With circuit breaker measures in force, a Zoom video conference was the setting yesterday in which Transport Minister Khaw Boon Wan broke fast with 19 Muslim transport workers observing the holy month of Ramadan.
He said breaking fast - or buka puasa - with workers was normally done in person, but still wanted to achieve it with video technology.
"I think it is necessary because I wanted to make a special thank you to all our transport colleagues," he said.
On the call, he spoke briefly about how the airport and ports are still operating, and thanked the workers for their effort in keeping Singapore running during this period.
He said: "Changi Airport may be empty but actually, cargo planes are still very busy.
"Likewise at the Port of Singapore. From my office, I can see the ships calling at Pasir Panjang Terminal. They bring in very important cargo for Singaporeans.
"That's how we get our food, medicine, our masks and (how) nurses get their protective equipment," Mr Khaw said.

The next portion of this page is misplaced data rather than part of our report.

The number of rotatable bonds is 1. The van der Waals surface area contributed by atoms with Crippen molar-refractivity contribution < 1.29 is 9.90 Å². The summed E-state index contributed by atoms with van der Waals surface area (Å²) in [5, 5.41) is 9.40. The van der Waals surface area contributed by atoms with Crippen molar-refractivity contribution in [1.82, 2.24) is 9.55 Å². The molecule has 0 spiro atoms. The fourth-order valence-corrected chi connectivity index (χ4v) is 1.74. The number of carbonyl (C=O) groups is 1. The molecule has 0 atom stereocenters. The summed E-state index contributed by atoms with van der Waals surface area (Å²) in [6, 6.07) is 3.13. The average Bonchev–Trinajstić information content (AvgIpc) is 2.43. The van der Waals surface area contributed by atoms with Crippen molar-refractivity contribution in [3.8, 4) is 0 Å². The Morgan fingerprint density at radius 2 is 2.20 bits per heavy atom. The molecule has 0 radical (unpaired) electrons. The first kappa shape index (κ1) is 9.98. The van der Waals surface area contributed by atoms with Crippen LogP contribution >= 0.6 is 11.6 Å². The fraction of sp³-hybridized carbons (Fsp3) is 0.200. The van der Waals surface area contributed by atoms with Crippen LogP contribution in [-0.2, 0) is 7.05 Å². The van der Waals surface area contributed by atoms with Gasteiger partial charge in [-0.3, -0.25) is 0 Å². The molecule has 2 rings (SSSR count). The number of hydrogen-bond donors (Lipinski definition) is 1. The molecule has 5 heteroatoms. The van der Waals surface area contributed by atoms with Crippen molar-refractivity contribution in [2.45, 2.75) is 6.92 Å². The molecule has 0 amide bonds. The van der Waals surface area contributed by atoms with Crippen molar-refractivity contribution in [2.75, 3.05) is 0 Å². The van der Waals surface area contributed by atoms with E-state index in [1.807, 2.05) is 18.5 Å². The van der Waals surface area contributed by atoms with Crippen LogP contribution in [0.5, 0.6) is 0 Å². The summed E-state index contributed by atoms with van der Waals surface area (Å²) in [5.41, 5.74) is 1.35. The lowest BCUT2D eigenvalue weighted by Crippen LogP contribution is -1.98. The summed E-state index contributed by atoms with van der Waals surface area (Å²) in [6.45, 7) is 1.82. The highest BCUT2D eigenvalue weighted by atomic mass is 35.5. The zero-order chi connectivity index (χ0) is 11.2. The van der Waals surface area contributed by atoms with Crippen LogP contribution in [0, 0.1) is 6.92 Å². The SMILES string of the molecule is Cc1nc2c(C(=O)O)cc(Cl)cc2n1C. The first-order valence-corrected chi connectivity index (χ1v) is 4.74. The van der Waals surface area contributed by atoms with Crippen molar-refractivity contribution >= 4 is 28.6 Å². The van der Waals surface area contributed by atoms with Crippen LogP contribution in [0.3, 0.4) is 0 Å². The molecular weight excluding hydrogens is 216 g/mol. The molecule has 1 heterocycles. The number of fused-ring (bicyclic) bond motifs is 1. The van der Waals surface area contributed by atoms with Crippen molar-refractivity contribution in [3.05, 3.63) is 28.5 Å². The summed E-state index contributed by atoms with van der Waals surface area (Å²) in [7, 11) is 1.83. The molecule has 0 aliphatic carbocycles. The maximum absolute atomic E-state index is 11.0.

"The whole world, including Singapore, is not yet out of the woods. But I'm confident we will," he added.
Mr Khaw also revealed he was supervising the home-based learning of two grandchildren living with him.
Also on the call was former Singapore Idol winner Taufik Batisah, who took a "wefie" with the workers at the end.
Also present were Land Transport Authority chief executive Ngien Hoon Ping, Civil Aviation Authority of Singapore director-general Kevin Shum and Maritime Port Authority CEO Quah Ley Hoon.
A majority of the workers on the "e-buka puasa" appeared to still be at their workplaces.
Speaking from his dormitory along the Thomson-East Coast Line, construction worker Shamim Khan said his employer Gammon Construction has provided facilities like spacious air-conditioned rooms, free Wi-Fi and online English lessons for the workers.
"We hope the outbreak will be over soon," said Mr Khan, 35, who has worked in Singapore for 12 years and is helping to build Havelock station.
Assistant station manager Rohaza Mohamad Jamari, 41, who has been with SMRT for 20 years, said she sometimes has to take turns with her colleagues to break fast at her counter.
SBS Transit bus captain Sugumaran Sunmugam, 49, said he misses talking with his passengers now that he has a mask on.
"My wife said it's okay, because I love my job and my passengers," he said. The Malaysian, who has been with SBS for seven years, said he just celebrated his 27th wedding anniversary while in Singapore.